Walking toward justice is not privately praying for a solution.  Walking toward racial/cultural reconciliation is not sitting in the couch and watching today’s protests and counter protests. Crap, being a member of Christ’s beloved Community is not writing this blogpost. Walking faithfully is interacting with people as Jesus did. Dare I say, Jesus learned something about practicing and repenting from racial discrimination himself.

 

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Bazzi Rahib, Ilyas Basim Khuri – The Canaanite Woman asks for healing for her daughter – learn more about the Canaanite Woman and her interaction with Jesus here.

Many Christians will not suggest that Jesus of Nazareth erred  sinfully in his human life. Consider then his interaction with a Canaanite woman pleading for the well being of her demon-possessed daughter. The cultural backdrop for this setting is in Canaan, the land that the Israelites – Jesus’ ancestors entered and occupied.  1st Century Jews viewed Canaanites as idol-worshiping enemies. (I. Russell Jones, 2013).  Male Jews who would have observed a Canaanite woman publicly seeking assistance from one of their religious leaders as culturally inappropriate. The Canaanite’s woman’s protest is out of bounds because she screams out loud in daylight for her daughter’s healing. Jesus’ first response – silence. His second response, following the woman’s desperate plea for help while kneeling before him is: “It is not fair to take the children’s food and throw it to the dogs.” (Matthew 15: 25).  Equating a Canaanite woman to a canine is equivalent to calling a contemporary woman a “dyke” or a “welfare queen” in our own day.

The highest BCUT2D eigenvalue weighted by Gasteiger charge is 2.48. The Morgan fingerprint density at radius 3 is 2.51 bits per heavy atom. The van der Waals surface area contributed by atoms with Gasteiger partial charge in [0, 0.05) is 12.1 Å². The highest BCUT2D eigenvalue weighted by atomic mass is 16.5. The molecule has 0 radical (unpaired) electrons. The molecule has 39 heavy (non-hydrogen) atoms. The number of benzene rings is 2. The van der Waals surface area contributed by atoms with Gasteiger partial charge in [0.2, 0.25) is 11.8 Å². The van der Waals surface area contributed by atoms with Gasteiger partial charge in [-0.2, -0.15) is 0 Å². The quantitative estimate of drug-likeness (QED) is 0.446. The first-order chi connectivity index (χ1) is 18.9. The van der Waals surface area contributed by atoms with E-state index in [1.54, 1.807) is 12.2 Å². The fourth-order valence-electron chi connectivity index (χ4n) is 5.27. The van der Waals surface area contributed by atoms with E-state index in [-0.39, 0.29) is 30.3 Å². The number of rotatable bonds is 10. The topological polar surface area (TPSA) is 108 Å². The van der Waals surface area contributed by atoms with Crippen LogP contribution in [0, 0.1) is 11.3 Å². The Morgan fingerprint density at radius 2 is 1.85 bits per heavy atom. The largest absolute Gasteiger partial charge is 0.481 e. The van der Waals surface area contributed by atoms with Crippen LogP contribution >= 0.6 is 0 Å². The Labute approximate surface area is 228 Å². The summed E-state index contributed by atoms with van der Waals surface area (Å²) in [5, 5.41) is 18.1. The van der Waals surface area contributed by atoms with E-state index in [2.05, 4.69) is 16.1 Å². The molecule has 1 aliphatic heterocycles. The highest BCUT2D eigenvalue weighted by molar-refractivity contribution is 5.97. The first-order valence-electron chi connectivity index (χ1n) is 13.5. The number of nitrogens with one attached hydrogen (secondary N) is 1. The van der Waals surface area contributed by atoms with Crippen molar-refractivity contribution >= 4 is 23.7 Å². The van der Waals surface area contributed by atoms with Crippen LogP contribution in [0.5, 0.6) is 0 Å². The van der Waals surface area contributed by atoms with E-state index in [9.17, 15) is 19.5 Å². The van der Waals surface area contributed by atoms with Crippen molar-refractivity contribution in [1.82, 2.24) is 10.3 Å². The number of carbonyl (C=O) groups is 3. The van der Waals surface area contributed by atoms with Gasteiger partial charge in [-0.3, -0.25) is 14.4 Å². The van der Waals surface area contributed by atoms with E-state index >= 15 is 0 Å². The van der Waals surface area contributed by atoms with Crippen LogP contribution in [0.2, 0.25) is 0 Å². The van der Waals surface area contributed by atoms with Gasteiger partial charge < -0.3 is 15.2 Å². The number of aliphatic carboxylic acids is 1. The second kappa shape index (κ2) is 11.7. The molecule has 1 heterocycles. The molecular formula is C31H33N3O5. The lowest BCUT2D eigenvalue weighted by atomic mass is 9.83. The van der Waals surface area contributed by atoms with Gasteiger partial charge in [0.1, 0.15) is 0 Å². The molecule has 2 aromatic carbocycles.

Parse that lack of hospitality on Jesus’ however you wish, theologically or otherwise. Dwell on the implications of God’s Son publicly pronouncing that God’s mercy is prejudicial and restricted.  Thank God that the story doesn’t end there.

What is remarkable, more enlightening, and most transformative for Jesus and his immediate and contemporary disciples resides in the Canaanite Woman’s ultimate rhetorical reply.

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“Yes Lord, yet even the dogs eat the crumbs that fall from their master’s table.” (Matthew 15: 27)